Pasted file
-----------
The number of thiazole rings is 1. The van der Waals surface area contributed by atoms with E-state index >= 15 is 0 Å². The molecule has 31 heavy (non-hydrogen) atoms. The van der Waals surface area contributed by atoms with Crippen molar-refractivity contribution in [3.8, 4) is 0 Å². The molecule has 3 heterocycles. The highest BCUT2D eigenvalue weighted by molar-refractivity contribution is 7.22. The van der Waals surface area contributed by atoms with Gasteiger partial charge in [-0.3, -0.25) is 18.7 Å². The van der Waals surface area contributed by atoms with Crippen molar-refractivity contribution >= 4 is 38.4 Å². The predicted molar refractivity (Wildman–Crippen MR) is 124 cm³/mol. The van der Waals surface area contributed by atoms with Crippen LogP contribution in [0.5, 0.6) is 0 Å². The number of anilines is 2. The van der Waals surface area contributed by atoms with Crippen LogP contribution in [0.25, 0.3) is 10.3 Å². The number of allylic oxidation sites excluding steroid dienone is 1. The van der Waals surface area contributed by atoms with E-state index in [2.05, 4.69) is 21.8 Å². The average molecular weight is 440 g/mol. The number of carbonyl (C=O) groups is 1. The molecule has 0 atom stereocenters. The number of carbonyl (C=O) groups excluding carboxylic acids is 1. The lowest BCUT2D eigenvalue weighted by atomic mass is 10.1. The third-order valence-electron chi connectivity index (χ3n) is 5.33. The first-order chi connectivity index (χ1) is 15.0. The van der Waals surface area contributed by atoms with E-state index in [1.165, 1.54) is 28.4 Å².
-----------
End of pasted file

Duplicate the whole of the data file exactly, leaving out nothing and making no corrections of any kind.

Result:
The number of thiazole rings is 1. The van der Waals surface area contributed by atoms with E-state index >= 15 is 0 Å². The molecule has 31 heavy (non-hydrogen) atoms. The van der Waals surface area contributed by atoms with Crippen molar-refractivity contribution in [3.8, 4) is 0 Å². The molecule has 3 heterocycles. The highest BCUT2D eigenvalue weighted by molar-refractivity contribution is 7.22. The van der Waals surface area contributed by atoms with Gasteiger partial charge in [-0.3, -0.25) is 18.7 Å². The van der Waals surface area contributed by atoms with Crippen molar-refractivity contribution >= 4 is 38.4 Å². The predicted molar refractivity (Wildman–Crippen MR) is 124 cm³/mol. The van der Waals surface area contributed by atoms with Crippen LogP contribution in [0.5, 0.6) is 0 Å². The number of anilines is 2. The van der Waals surface area contributed by atoms with Crippen LogP contribution in [0.25, 0.3) is 10.3 Å². The number of allylic oxidation sites excluding steroid dienone is 1. The van der Waals surface area contributed by atoms with E-state index in [2.05, 4.69) is 21.8 Å². The average molecular weight is 440 g/mol. The number of carbonyl (C=O) groups is 1. The molecule has 0 atom stereocenters. The number of carbonyl (C=O) groups excluding carboxylic acids is 1. The lowest BCUT2D eigenvalue weighted by atomic mass is 10.1. The third-order valence-electron chi connectivity index (χ3n) is 5.33. The first-order chi connectivity index (χ1) is 15.0. The van der Waals surface area contributed by atoms with E-state index in [1.165, 1.54) is 28.4 Å².